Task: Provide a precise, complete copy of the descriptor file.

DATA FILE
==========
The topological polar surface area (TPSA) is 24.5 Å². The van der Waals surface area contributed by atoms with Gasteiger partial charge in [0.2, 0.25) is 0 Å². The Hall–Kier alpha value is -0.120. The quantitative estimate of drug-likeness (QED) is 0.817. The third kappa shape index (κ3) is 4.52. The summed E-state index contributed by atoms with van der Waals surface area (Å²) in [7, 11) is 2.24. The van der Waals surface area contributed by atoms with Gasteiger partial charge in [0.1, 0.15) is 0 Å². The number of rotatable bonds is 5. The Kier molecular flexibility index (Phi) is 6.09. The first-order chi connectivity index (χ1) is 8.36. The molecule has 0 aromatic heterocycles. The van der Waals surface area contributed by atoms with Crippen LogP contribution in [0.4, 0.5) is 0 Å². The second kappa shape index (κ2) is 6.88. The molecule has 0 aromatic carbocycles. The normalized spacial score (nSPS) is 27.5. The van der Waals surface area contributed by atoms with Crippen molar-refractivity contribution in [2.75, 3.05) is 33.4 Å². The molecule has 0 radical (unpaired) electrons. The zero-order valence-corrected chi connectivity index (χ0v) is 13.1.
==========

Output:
The topological polar surface area (TPSA) is 24.5 Å². The van der Waals surface area contributed by atoms with Gasteiger partial charge in [0.2, 0.25) is 0 Å². The Hall–Kier alpha value is -0.120. The quantitative estimate of drug-likeness (QED) is 0.817. The third kappa shape index (κ3) is 4.52. The summed E-state index contributed by atoms with van der Waals surface area (Å²) in [7, 11) is 2.24. The van der Waals surface area contributed by atoms with Gasteiger partial charge in [0.1, 0.15) is 0 Å². The number of rotatable bonds is 5. The Kier molecular flexibility index (Phi) is 6.09. The first-order chi connectivity index (χ1) is 8.36. The molecule has 0 aromatic heterocycles. The van der Waals surface area contributed by atoms with Crippen LogP contribution in [0.4, 0.5) is 0 Å². The second kappa shape index (κ2) is 6.88. The molecule has 0 aromatic carbocycles. The normalized spacial score (nSPS) is 27.5. The van der Waals surface area contributed by atoms with Crippen molar-refractivity contribution in [2.75, 3.05) is 33.4 Å². The molecule has 0 radical (unpaired) electrons. The zero-order valence-corrected chi connectivity index (χ0v) is 13.1.